Martin created Copa Di Vino, a portfolio of seven different types of wine that come in a patented glass-like container made out of recycled plastic with a pull-off and resealable lid.
Copa Di Vino promises an on-the-go premium glass of wine without worrying about wasting wine or dealing with a stubborn corkscrew.
Martin’s Oregon-based and family-owned winery struggled for years before making a profit. When the opportunity arose to appear on the second season of "Shark Tank," Martin jumped at the possibility for potential investors and additional expertise.
“At that point we had just started the company and we’re desperately in need of some cash,” Martin told ABC News. “We thought it was a perfect fit for the show and we were really excited to do it.”
Martin asked for $600,000 in exchange for 30 percent of his business.
Kevin O’Leary expressed interest, but wanted Martin to separate the patent for the container from the process of bottling the wine. Martin wouldn't budge, telling O’Leary the wine glass was the “special sauce.”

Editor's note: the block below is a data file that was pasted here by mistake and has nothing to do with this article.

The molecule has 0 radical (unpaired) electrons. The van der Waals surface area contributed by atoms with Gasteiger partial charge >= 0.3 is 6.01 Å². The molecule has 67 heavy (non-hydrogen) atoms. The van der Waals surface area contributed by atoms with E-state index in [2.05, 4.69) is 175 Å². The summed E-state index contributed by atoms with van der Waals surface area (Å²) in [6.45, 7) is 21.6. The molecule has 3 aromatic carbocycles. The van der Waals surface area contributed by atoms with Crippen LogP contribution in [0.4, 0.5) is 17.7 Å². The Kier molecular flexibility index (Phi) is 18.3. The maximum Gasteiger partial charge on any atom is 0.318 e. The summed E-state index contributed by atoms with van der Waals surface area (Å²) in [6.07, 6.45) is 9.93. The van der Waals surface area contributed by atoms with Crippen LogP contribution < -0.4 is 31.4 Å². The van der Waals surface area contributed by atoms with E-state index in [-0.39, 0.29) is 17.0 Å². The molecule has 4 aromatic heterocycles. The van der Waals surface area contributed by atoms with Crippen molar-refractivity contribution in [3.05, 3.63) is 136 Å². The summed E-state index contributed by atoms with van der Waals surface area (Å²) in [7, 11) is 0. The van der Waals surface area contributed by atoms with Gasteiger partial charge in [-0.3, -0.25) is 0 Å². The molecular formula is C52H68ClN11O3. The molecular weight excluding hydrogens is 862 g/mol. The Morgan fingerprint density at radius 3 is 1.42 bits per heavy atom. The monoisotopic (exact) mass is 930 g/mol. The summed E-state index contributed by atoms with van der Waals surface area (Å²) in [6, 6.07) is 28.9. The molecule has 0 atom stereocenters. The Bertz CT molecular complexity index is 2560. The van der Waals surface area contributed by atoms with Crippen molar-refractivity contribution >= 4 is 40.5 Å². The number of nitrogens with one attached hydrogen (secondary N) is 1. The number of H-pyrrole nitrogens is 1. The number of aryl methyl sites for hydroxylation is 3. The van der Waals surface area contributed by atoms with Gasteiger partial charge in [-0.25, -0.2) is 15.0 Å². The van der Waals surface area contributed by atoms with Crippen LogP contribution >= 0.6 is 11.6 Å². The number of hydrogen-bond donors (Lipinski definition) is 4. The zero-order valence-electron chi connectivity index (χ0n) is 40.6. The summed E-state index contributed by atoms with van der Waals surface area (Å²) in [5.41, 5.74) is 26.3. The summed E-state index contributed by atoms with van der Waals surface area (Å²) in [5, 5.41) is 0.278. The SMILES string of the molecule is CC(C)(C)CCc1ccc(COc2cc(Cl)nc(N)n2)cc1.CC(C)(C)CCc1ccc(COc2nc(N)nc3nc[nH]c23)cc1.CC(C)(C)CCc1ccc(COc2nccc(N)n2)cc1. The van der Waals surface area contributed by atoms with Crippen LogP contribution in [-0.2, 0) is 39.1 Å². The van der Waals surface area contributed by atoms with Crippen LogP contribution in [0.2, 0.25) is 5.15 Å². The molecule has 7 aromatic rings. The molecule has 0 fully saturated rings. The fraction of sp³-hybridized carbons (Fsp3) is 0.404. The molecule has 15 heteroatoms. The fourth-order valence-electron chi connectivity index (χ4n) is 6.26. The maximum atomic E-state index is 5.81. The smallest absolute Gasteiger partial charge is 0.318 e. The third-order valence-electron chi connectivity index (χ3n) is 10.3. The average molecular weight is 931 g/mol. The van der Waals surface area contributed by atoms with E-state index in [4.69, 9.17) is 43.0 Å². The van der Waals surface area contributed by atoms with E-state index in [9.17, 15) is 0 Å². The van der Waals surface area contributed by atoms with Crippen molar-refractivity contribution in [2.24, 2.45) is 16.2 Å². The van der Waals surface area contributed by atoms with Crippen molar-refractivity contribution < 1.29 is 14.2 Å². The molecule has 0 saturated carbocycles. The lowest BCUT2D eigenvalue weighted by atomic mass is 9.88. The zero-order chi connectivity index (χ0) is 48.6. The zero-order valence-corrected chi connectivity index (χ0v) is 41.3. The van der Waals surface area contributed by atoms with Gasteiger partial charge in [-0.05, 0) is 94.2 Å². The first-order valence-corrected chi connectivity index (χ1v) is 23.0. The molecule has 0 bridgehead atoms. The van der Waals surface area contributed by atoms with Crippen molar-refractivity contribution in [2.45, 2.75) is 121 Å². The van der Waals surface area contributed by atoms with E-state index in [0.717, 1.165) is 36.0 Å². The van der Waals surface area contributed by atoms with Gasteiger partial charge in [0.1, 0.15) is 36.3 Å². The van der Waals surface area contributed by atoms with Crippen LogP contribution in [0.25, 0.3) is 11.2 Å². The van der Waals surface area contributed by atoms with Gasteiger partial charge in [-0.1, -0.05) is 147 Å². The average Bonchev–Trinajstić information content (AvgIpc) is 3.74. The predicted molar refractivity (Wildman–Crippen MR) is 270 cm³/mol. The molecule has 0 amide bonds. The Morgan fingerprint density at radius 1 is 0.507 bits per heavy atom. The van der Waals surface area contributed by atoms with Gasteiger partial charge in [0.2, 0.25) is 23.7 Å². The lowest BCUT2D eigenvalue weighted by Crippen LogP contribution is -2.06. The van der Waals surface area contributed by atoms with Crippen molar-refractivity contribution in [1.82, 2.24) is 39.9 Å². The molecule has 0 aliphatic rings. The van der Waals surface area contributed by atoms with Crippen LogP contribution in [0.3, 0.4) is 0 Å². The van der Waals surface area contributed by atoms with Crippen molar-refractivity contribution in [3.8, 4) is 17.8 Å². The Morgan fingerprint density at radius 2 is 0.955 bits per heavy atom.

“I was so confident in my product that I thought for sure I would get the biggest deal that anyone got on this show,” Martin told ABC News. “Instead, I got totally demolished.”
The situation was tense in the shark tank after Martin walked out on the offers and brushed off their advice, Shark Barbara Corcoran told ABC News.
“He was arrogant, he didn’t listen,” Corcoran said. “Everyone was giving him good suggestions. He just dismissed it as though he was talking to no one. He made every shark hate him within minutes.”
However, within minutes after his episode aired, Martin said his phone wouldn't stop ringing with people pitching him with offers to invest in his company.
"Today, at what shares trade in the business, that investment would be worth $12 million,” Martin said. “That's a 20-times return on investment that they would have received in two and a half years.”